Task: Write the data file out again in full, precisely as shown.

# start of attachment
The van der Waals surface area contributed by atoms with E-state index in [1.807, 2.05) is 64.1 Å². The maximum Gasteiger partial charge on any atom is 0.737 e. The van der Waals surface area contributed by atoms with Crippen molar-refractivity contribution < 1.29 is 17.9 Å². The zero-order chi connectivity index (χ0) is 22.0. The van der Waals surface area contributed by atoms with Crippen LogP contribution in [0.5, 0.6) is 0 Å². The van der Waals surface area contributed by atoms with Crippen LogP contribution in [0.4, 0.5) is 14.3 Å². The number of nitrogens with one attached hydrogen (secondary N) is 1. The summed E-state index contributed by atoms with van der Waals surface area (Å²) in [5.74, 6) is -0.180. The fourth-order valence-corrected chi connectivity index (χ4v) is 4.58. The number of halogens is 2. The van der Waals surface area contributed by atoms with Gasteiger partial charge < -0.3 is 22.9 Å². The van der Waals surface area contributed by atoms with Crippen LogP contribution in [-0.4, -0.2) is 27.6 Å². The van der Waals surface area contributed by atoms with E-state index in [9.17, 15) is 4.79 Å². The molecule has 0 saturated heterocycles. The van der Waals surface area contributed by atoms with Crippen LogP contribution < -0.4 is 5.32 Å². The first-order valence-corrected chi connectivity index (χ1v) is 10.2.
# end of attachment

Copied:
The van der Waals surface area contributed by atoms with E-state index in [1.807, 2.05) is 64.1 Å². The maximum Gasteiger partial charge on any atom is 0.737 e. The van der Waals surface area contributed by atoms with Crippen molar-refractivity contribution < 1.29 is 17.9 Å². The zero-order chi connectivity index (χ0) is 22.0. The van der Waals surface area contributed by atoms with Crippen LogP contribution in [0.5, 0.6) is 0 Å². The van der Waals surface area contributed by atoms with Crippen LogP contribution in [0.4, 0.5) is 14.3 Å². The number of nitrogens with one attached hydrogen (secondary N) is 1. The summed E-state index contributed by atoms with van der Waals surface area (Å²) in [5.74, 6) is -0.180. The fourth-order valence-corrected chi connectivity index (χ4v) is 4.58. The number of halogens is 2. The van der Waals surface area contributed by atoms with Gasteiger partial charge < -0.3 is 22.9 Å². The van der Waals surface area contributed by atoms with Crippen LogP contribution in [-0.4, -0.2) is 27.6 Å². The van der Waals surface area contributed by atoms with E-state index in [9.17, 15) is 4.79 Å². The molecule has 0 saturated heterocycles. The van der Waals surface area contributed by atoms with Crippen LogP contribution < -0.4 is 5.32 Å². The first-order valence-corrected chi connectivity index (χ1v) is 10.2.